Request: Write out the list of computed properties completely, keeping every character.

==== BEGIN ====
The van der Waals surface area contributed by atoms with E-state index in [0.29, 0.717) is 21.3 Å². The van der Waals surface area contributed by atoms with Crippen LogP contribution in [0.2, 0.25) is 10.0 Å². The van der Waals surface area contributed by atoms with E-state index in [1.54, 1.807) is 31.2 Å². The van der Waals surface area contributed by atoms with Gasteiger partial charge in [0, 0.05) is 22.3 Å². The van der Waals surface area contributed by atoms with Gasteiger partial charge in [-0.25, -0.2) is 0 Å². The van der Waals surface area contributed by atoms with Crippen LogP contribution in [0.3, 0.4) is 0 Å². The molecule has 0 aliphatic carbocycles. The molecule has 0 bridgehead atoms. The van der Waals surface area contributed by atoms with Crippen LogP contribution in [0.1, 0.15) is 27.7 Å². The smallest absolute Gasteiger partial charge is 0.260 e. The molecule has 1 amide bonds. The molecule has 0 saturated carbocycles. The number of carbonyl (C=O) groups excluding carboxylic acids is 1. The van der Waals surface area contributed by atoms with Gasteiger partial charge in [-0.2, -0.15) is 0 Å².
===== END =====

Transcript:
The van der Waals surface area contributed by atoms with E-state index in [0.29, 0.717) is 21.3 Å². The van der Waals surface area contributed by atoms with Crippen LogP contribution in [0.2, 0.25) is 10.0 Å². The van der Waals surface area contributed by atoms with E-state index in [1.54, 1.807) is 31.2 Å². The van der Waals surface area contributed by atoms with Gasteiger partial charge in [0, 0.05) is 22.3 Å². The van der Waals surface area contributed by atoms with Gasteiger partial charge in [-0.25, -0.2) is 0 Å². The van der Waals surface area contributed by atoms with Crippen LogP contribution in [0.3, 0.4) is 0 Å². The molecule has 0 aliphatic carbocycles. The molecule has 0 bridgehead atoms. The van der Waals surface area contributed by atoms with Crippen LogP contribution in [0.1, 0.15) is 27.7 Å². The smallest absolute Gasteiger partial charge is 0.260 e. The molecule has 1 amide bonds. The molecule has 0 saturated carbocycles. The number of carbonyl (C=O) groups excluding carboxylic acids is 1. The van der Waals surface area contributed by atoms with Gasteiger partial charge in [-0.2, -0.15) is 0 Å².